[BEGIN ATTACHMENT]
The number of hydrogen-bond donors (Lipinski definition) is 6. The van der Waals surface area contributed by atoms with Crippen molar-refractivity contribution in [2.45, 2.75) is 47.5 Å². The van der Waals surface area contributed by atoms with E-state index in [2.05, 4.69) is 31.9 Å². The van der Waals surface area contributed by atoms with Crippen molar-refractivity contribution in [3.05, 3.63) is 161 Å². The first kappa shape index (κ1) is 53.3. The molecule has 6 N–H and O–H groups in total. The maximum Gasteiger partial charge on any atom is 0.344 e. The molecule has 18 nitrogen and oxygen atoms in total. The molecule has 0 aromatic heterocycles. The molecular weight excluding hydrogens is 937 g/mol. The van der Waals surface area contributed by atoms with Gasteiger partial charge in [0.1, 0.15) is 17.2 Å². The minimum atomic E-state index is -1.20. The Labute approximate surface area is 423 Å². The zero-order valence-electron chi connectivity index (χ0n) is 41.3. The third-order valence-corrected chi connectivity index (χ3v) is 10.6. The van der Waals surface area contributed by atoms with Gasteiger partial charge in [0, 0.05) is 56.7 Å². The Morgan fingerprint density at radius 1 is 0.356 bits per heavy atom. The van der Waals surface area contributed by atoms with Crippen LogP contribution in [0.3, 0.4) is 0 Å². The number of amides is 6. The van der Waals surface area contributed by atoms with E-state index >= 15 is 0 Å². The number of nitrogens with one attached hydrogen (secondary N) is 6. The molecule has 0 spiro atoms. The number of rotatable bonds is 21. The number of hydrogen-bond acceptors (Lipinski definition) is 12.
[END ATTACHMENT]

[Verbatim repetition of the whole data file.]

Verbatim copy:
The number of hydrogen-bond donors (Lipinski definition) is 6. The van der Waals surface area contributed by atoms with Crippen molar-refractivity contribution in [2.45, 2.75) is 47.5 Å². The van der Waals surface area contributed by atoms with E-state index in [2.05, 4.69) is 31.9 Å². The van der Waals surface area contributed by atoms with Crippen molar-refractivity contribution in [3.05, 3.63) is 161 Å². The first kappa shape index (κ1) is 53.3. The molecule has 6 N–H and O–H groups in total. The maximum Gasteiger partial charge on any atom is 0.344 e. The molecule has 18 nitrogen and oxygen atoms in total. The molecule has 0 aromatic heterocycles. The molecular weight excluding hydrogens is 937 g/mol. The van der Waals surface area contributed by atoms with Gasteiger partial charge in [0.1, 0.15) is 17.2 Å². The minimum atomic E-state index is -1.20. The Labute approximate surface area is 423 Å². The zero-order valence-electron chi connectivity index (χ0n) is 41.3. The third-order valence-corrected chi connectivity index (χ3v) is 10.6. The van der Waals surface area contributed by atoms with Gasteiger partial charge in [0, 0.05) is 56.7 Å². The Morgan fingerprint density at radius 1 is 0.356 bits per heavy atom. The van der Waals surface area contributed by atoms with Crippen LogP contribution in [0.3, 0.4) is 0 Å². The number of amides is 6. The van der Waals surface area contributed by atoms with E-state index >= 15 is 0 Å². The number of nitrogens with one attached hydrogen (secondary N) is 6. The molecule has 0 spiro atoms. The number of rotatable bonds is 21. The number of hydrogen-bond acceptors (Lipinski definition) is 12.